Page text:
Proof of Attendance Protocol sounds like proof-of-X blockchain consensus protocol
In fact it’s a business offering to use the ERC-721 NFT protocol on Ethereum to ascribe individuals a unique, nonfungible blockchain-based identifier that only they can access.
Let’s get under the hood a little.
Solving the fungibility riddle
Since its inception, blockchain has sought to offer control over fungibility. Fungibility is the ability to replace one thing with another just like it without really affecting anything. Bricks are fungible; one is so much like another that if you lost it in a pile, you’d never find it again. Dollar bills are fungible; if you left one at home you can spend another. Each is worth exactly one dollar, even though they carry serial numbers and you could theoretically recover a single lost in a pile. It’s not being identical that makes something fungible; it’s being interchangeable for purpose.
On the other side of the scales you have the Mona Lisa. There’s only one, so it’s pretty easy to find, but you can’t just replace it with another painting. Even a very skillful reproduction or high-quality print doesn’t reproduce the painting; nothing ever can. It’s totally non-fungible. Note that it’s not being hand-made, a work of art, or worth a lot of money that makes it fungible. It’s its unfakeable uniqueness.
When the Bitcoin white paper applied blockchains to the problem of digital currencies, those currencies had a fungibility problem. You could create a digital currency easily. What you couldn’t do was stop people replicating it. Imagine the dollar bill we talked about earlier, but everyone who touches it can make an infinite number of copies with the same serial number. That currency is not long for this world, because it can’t be trusted and becomes worthless.
Blockchain lets its users control fungibility, as a group through consensus and governance rather than as individuals or through intermediaries. Bitcoin is fungible, in that any one BTC is able to do exactly the same thing as any other, but it’s not replicable by individual users.
Identifying people with tokens
What POAP (pronounced “poh-ap”) does is address the problem of identifying people rather than transactions or value, and it does it using the same technology that underpins digital assets (fungible) and Non-Fungible Tokens (not fungible): the blockchain.
POAP’s offerings “provide event nomads with a way to verify their attendance through collecting digital badges, all of which live onchain [sic]. Each badge is unique, meaning that the only way to claim one is to physically (or digitally) receive it at the event”.
Each badge is visually unique and non-replicable, meaning it doubles as an NFT and can be traded as NFTs on exchanges.
The value prop for POAP might seem disconnected from bottom lines — in a Medium post, Cooper Turley says, “What if you could prove that you were at one of Apple’s earliest off-sights in Silicon Valley before the company blew up? What if you could prove you were at the hackathon where projects like Gitcoin, Set Protocol or PoolTogether were started?”
At first glance, this doesn’t seem to offer the user very much of value. But then, consider: what if you could prove you went to Harvard, or Yale? What if you had irrefutable proof you’d been an Olympic athlete? What if you had a track record of highly-successful work in your profession?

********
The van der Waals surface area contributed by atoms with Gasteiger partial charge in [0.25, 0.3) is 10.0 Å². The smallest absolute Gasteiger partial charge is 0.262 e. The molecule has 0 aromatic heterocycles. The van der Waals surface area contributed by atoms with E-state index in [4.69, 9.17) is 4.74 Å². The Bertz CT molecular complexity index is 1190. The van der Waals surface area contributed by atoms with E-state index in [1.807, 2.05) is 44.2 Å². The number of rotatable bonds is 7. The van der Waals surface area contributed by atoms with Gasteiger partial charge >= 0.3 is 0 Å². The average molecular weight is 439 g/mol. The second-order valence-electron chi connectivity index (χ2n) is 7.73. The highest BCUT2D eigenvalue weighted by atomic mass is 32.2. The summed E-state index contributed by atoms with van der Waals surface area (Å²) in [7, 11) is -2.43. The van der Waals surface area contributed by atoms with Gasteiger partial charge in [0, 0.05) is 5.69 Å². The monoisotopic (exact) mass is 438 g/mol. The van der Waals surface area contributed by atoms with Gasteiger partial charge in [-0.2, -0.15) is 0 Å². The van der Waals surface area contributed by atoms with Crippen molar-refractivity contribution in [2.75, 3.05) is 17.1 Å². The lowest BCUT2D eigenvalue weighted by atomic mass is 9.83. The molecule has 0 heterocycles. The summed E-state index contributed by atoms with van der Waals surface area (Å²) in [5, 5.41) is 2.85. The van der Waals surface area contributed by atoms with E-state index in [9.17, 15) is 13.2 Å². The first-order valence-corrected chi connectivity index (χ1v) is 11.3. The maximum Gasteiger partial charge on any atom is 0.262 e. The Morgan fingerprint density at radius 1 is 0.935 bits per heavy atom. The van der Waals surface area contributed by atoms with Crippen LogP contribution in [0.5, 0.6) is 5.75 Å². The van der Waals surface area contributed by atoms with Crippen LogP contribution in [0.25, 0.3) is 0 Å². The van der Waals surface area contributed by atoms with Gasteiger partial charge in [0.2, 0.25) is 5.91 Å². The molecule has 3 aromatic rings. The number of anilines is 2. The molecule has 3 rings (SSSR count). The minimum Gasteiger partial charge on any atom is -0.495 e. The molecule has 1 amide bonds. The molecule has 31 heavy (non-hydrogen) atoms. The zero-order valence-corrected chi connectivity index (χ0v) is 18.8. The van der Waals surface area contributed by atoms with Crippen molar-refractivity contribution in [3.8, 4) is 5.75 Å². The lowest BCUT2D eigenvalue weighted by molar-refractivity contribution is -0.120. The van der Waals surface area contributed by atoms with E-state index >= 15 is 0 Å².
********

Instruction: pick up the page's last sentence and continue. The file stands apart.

Those things would have benefits in your career, making people trust you more and value your expertise in your field, as well as serving as reminders of your successes on a personal level.
Well, in digital assets, there is no Harvard and no Olympics. The whole field has been put together on the fly by people who had never done it before, because it’s the first of its kind. And it keeps generating firsts: first digital currency, first general-purpose blockchain, first token protocol; each of these is a major technical and economic change, and that’s just the first few years of the digital assets world.
Now, anyone can claim they were “in on the ground floor” and demonstrated the foresight to get involved with Ethereum before it was a household name. But how could they show that? Wallets are anonymous, while the forums where early digital assets developers, designers and investors came together to hash out what the future would look like were pseudonymous, like most forums and chatrooms.
POAP offers the industry a way out of that, by letting its users demonstrate possession of a “badge” that they could only have received at a certain timed, located event. If you weren’t there, you could have bought the badge later, but the ownership records on the blockchain would clearly show that.
How does POAP work?
POAP has two categories of user, event organizers and collectors.
- Event organizers can create events, and make and distribute POAP badges to attendees
- Collectors can bookmark moments in their lives or demonstrate their attendance to others with custom, unique NFT badges
Organizers can create their own event on the POAP platform, including creating the custom designs and products they will offer their event’s attendees. When users arrive at the event, they should keep an eye out for QR codes they can use to collect badges and participate in additional activities provided by POAP.
There’s currently a leaderboard for attendance at events (likely to get into full swing after COVID dies down), but POAP foresees other use cases and functionality, including:
- Community Polls
- Conference Discounts
- Expedited Hackathon Reviews
- Airdrop Targeting
- Social Graphs
- Undercollateralized Lending
- VIP Parties
POAP states that its intention is to become a commons for the digital assets and wider community, rather than the property of a specific group, and it welcomes input; see the project’s website for more details, including how to get involved.